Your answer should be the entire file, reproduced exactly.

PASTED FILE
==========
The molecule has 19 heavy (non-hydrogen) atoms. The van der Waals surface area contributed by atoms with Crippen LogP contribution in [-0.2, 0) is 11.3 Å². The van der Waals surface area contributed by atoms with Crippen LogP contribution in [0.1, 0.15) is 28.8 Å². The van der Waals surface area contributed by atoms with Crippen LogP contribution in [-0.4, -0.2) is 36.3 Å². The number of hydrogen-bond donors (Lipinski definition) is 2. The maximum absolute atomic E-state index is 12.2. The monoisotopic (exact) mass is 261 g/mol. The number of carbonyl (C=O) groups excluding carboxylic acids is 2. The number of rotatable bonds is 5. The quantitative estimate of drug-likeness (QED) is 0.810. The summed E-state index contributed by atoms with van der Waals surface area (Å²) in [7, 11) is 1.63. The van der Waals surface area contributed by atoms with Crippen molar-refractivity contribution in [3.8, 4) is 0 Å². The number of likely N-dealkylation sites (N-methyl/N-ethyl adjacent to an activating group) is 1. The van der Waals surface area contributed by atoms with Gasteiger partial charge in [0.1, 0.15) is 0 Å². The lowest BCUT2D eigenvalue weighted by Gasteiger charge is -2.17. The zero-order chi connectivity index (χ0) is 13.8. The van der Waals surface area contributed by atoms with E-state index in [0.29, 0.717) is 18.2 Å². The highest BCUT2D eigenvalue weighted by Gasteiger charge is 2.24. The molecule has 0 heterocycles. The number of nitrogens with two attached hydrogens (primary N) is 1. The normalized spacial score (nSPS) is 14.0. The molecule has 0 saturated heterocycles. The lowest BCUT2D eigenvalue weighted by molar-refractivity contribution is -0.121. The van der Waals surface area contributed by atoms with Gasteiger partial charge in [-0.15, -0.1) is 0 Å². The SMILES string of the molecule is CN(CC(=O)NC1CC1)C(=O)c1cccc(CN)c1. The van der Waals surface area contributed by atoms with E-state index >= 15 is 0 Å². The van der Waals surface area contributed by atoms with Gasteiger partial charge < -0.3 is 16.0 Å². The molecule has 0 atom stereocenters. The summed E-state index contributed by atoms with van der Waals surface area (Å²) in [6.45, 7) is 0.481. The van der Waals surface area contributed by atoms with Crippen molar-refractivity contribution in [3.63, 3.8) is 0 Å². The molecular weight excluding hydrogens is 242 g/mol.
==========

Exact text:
The molecule has 19 heavy (non-hydrogen) atoms. The van der Waals surface area contributed by atoms with Crippen LogP contribution in [-0.2, 0) is 11.3 Å². The van der Waals surface area contributed by atoms with Crippen LogP contribution in [0.1, 0.15) is 28.8 Å². The van der Waals surface area contributed by atoms with Crippen LogP contribution in [-0.4, -0.2) is 36.3 Å². The number of hydrogen-bond donors (Lipinski definition) is 2. The maximum absolute atomic E-state index is 12.2. The monoisotopic (exact) mass is 261 g/mol. The number of carbonyl (C=O) groups excluding carboxylic acids is 2. The number of rotatable bonds is 5. The quantitative estimate of drug-likeness (QED) is 0.810. The summed E-state index contributed by atoms with van der Waals surface area (Å²) in [7, 11) is 1.63. The van der Waals surface area contributed by atoms with Crippen molar-refractivity contribution in [3.8, 4) is 0 Å². The number of likely N-dealkylation sites (N-methyl/N-ethyl adjacent to an activating group) is 1. The van der Waals surface area contributed by atoms with Gasteiger partial charge in [0.1, 0.15) is 0 Å². The lowest BCUT2D eigenvalue weighted by Gasteiger charge is -2.17. The zero-order chi connectivity index (χ0) is 13.8. The van der Waals surface area contributed by atoms with E-state index in [0.29, 0.717) is 18.2 Å². The highest BCUT2D eigenvalue weighted by Gasteiger charge is 2.24. The molecule has 0 heterocycles. The number of nitrogens with two attached hydrogens (primary N) is 1. The normalized spacial score (nSPS) is 14.0. The molecule has 0 saturated heterocycles. The lowest BCUT2D eigenvalue weighted by molar-refractivity contribution is -0.121. The van der Waals surface area contributed by atoms with Gasteiger partial charge in [-0.15, -0.1) is 0 Å². The SMILES string of the molecule is CN(CC(=O)NC1CC1)C(=O)c1cccc(CN)c1. The van der Waals surface area contributed by atoms with E-state index >= 15 is 0 Å². The van der Waals surface area contributed by atoms with Gasteiger partial charge < -0.3 is 16.0 Å². The molecule has 0 atom stereocenters. The summed E-state index contributed by atoms with van der Waals surface area (Å²) in [6.45, 7) is 0.481. The van der Waals surface area contributed by atoms with Crippen molar-refractivity contribution in [3.63, 3.8) is 0 Å². The molecular weight excluding hydrogens is 242 g/mol.